Tooloom National Park

The Tooloom Scrub rainforest is World Heritage-listed, including important areas of red and flooded gum. There are 10 species of kangaroos and wallabies in the park, including the threatened long-nosed potoroo.
You can enjoy a quiet picnic or go on a bushwalk. With a choice of tracks from short and easy to something more challenging, you're sure to find one to suit your needs.

 

Getting there
This park is near...
Kyogle (0 km)

 

Best access routes
Tooloom National Park is in the far north-east of NSW, about 850 km from Sydney and 185 km from Brisbane. The park is about 10 km from Urbenville on the road to Legume.
Road quality: paved

 

Facilities & things to do:
>>Walking tracks
From the picnic area there is a 30 minute loop walk through subtropical rainforest and you can walk to Tooloom Lookout. To get to the northern section of the park, walk along Wallaby Creek Rd and fire trail.

 

>>Picnics and barbecues
You'll find the Tooloom picnic area on the Urbenville to Legume road. There are toilets, shelters and wood barbecues. Firewood collection within the park is not permitted. Please bring your own firewood.

 

>>Lookouts
From Tooloom Lookout you'll get some great views of the World Heritage listed Tooloom Scrub.

 

Natural environment
The forest mosaic in Tooloom National Park provides a critical refuge for a wide range of native animals. Tooloom Scrub is World Heritage listed as part of the Central Eastern Rainforest Reserves of Australia.

 

Native plants
The vegetation in the park is varied, from the forest redgum dominated woodlands of the valley, through moist eucalypt forests to subtropical rainforest on the plateau. You can see the beautiful yellow Carabeen in sheltered parts of the plateau or pockets of dry rainforest in the Wallaby Creek valley.

 

Native animals
There are many mammals in the park, including 10 species of kangaroos and wallabies. Some of these are threatened, such as the black-striped wallaby, long-nosed potoroo, rufous bettong and the red-legged pademelon. The subtropical rainforests provide refuge for threatened birds such as powerful owls, masked owls, red goshawks and Albert lyrebirds.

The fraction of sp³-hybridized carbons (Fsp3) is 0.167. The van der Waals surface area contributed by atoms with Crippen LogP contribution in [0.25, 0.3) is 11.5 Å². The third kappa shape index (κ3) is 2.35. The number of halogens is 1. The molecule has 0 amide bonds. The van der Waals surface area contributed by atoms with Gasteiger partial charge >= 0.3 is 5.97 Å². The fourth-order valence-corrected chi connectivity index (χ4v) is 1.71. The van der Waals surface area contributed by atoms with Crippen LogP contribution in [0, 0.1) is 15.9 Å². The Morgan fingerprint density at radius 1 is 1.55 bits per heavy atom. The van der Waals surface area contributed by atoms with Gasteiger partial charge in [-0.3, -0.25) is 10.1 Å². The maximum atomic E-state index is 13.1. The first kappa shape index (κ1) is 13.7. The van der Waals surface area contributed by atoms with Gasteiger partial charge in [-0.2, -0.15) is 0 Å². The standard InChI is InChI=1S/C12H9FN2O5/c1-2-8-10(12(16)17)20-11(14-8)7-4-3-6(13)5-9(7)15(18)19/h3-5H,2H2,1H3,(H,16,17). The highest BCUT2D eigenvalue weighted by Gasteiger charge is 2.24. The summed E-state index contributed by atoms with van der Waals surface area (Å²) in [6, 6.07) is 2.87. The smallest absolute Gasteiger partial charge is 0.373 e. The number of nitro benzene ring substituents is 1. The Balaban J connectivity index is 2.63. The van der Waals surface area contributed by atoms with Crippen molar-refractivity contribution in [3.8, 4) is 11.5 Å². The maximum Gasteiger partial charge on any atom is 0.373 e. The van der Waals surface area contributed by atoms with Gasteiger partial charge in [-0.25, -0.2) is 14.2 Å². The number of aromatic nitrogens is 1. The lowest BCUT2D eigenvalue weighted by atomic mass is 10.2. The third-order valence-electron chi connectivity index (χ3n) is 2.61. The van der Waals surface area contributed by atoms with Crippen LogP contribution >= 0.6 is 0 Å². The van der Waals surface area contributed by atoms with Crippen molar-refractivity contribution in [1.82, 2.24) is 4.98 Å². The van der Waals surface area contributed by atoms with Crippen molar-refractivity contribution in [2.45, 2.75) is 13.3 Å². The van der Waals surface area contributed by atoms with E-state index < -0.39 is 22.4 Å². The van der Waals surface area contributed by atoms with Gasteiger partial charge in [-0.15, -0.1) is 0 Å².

The park landscape: geology and landforms
The soils of the park are derived from basalt rocks that overlay older sedimentary rocks. The basalt rocks originated from the Focal Peak Volcano which was active some 23 million years ago.

 

Culture & history

Aboriginal heritage
Tooloom Falls is named after the local Aboriginal word for headlice 'dooloomi' which relates to the Aboriginal story of the falls.
The land and waterways, and the plants and animals that live in them, feature in all facets of Aboriginal culture – including recreational, ceremonial, spiritual and as a main source of food and medicine. They are associated with dreaming stories and cultural learning that is still passed on today. We work with local Aboriginal communities to protect this rich heritage.
To find out more about Aboriginal heritage in the park, you can get in touch with the local Aboriginal community. Contact the park office for more details.

History in the park
Exploitation of the cedar in the park began in 1880. This was later than in the coastal forests because of the remoteness of the area. European settlement of the area began in earnest around 1900 and focussed on timber harvesting and saw milling.

 

Information for this National Park has been supplied courtesy of  The New South Wales National Parks and Wildlife Service

 

 

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